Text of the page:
Burma's military rulers have agreed to work more closely with the United Nations children's agency and create a special government position to deal with the issue of child soldiers.
Burma's decision was announced Friday by U.N. Special Representative for Children and Armed Conflict, Radhika Coomaraswamy, as she wrapped up a week-long visit to the southeast Asian country.
Coomaraswamy says her visit marks the beginning of an effort to address the issue of protecting children in Burma.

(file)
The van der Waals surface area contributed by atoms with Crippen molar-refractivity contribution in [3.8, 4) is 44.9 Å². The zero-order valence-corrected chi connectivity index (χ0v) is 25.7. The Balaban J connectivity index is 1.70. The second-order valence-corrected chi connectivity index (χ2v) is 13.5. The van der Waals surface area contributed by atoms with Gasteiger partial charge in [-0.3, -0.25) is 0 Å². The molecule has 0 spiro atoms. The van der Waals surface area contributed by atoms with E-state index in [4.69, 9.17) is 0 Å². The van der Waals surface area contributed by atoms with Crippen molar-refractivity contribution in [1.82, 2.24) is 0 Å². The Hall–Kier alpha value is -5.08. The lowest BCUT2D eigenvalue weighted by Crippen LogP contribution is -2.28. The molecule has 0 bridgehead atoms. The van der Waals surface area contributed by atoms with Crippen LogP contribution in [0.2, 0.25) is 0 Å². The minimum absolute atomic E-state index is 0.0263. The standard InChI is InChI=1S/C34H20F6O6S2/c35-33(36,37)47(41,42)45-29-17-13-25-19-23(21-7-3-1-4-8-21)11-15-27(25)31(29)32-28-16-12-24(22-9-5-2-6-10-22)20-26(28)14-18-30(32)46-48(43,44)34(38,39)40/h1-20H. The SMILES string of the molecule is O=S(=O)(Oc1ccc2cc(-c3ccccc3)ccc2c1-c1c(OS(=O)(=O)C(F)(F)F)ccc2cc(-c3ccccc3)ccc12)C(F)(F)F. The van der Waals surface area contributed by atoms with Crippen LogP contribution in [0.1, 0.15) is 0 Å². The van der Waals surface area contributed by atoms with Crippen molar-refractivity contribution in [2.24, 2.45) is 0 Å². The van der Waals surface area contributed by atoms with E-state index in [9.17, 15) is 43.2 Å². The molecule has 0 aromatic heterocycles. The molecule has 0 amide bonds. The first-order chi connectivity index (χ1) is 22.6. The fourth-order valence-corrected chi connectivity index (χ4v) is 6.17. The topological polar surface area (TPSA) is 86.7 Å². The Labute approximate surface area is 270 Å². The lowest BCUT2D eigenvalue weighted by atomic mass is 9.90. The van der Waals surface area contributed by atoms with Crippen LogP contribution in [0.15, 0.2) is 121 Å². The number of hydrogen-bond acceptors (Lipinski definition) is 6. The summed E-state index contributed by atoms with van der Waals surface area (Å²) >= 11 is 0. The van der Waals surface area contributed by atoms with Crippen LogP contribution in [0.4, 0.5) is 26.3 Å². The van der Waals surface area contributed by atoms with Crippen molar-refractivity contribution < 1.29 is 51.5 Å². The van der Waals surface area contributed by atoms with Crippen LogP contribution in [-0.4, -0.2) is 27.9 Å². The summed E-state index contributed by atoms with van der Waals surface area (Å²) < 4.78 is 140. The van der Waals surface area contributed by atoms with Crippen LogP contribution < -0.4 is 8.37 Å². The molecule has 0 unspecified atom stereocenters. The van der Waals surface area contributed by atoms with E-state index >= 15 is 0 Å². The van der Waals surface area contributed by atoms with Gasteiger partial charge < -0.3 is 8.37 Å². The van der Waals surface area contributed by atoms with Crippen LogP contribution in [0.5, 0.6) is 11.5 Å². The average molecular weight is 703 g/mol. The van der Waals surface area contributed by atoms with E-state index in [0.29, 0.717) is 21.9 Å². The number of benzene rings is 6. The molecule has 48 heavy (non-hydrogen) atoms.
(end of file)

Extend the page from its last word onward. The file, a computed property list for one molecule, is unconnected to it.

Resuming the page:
In 2005, the United Nations Security Council passed a resolution that called for the establishment of a system to monitor abuses of children in armed conflicts. The United Nations lists Burma as a country that uses child soldiers.
During her visit, Coomaraswamy met with Prime Minister Lieutenant General Thein Sein and other government officials.
She also met with the United Wa State Army, one of the groups listed in the 2005 U.N. report that allegedly uses child soldiers.
Some human rights organizations accuse Burma's military government and ethnic minority groups, who are fighting for more autonomy, of using children as soldiers. The government and armed opposition groups deny the allegations.
Some information for this report was provided by AP.